I used EAGLE to design the circuit, and stuck to the bare minimum of adding one LED and one button to the echo-hello world board.
Laying the routes was surprisingly fun: I didn't use the autorouter at all, and ended up actually enjoying it.
The first board did not mill well. One route under the pins was too small for even the 1/64th inch bit.
I fixed this by just trimming the PNG to make the header pads narrower, after which it milled just fine. Unfortunately, there was another short: the leftmost route under the ATTiny44 was too close to the side that the mill didn't separate it from the ISP's pins.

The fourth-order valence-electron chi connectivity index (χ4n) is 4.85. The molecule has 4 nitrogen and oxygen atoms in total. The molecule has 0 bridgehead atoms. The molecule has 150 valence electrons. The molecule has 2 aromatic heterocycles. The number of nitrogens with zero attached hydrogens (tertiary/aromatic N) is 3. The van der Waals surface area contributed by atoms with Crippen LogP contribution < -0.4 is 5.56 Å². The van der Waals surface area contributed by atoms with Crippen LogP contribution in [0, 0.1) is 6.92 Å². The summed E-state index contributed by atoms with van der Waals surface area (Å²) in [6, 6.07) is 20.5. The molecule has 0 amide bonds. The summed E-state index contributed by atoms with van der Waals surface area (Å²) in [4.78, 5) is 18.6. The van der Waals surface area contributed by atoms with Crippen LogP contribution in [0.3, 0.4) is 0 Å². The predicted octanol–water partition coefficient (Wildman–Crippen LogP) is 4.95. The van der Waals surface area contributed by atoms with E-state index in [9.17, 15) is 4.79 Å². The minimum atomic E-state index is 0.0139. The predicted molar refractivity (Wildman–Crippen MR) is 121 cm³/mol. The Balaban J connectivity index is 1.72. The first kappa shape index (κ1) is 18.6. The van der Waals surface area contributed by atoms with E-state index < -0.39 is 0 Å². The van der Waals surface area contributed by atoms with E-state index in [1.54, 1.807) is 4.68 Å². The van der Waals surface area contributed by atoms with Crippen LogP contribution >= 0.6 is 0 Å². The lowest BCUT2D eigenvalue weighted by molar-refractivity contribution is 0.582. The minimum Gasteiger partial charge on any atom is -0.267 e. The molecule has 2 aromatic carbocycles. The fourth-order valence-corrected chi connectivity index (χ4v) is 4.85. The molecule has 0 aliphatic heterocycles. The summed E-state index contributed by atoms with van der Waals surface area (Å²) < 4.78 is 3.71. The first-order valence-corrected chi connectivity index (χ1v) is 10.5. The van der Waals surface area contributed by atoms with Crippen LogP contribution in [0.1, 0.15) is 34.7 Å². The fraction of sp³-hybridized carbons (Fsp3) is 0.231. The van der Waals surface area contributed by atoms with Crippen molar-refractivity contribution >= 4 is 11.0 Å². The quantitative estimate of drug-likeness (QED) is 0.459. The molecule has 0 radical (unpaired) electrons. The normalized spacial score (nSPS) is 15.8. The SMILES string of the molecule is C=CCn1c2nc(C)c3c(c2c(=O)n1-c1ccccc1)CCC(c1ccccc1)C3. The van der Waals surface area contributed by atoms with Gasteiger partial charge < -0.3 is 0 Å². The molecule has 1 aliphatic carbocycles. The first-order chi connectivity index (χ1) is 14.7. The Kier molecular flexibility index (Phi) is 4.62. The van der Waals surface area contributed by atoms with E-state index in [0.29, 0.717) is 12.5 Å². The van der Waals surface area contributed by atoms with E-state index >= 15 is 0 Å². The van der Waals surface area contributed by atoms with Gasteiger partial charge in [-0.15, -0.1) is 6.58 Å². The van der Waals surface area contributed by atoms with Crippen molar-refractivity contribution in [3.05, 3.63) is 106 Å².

Even worse, I didn't notice this until examining the pictures of the milled board while starting to write this report - and instead, I soldered all the components...
... and waded through two excruciating hours debugging after it didn't flash, after which I gave up and started documenting my failures. When I noticed the error, I desoldered the ATTiny44 to try to separate the routes with a knife, but ruined the copper finish on two other feet in the process.
I feel like I learned a valuable lesson about debugging: any effective strategy has to incorporate a sort of exponential backoff, where some "last-known-good" state is established as soon as possible, and then history is replayed until it stops working. I spent way too long convinced that the short was because of bad soldering, not bad milling.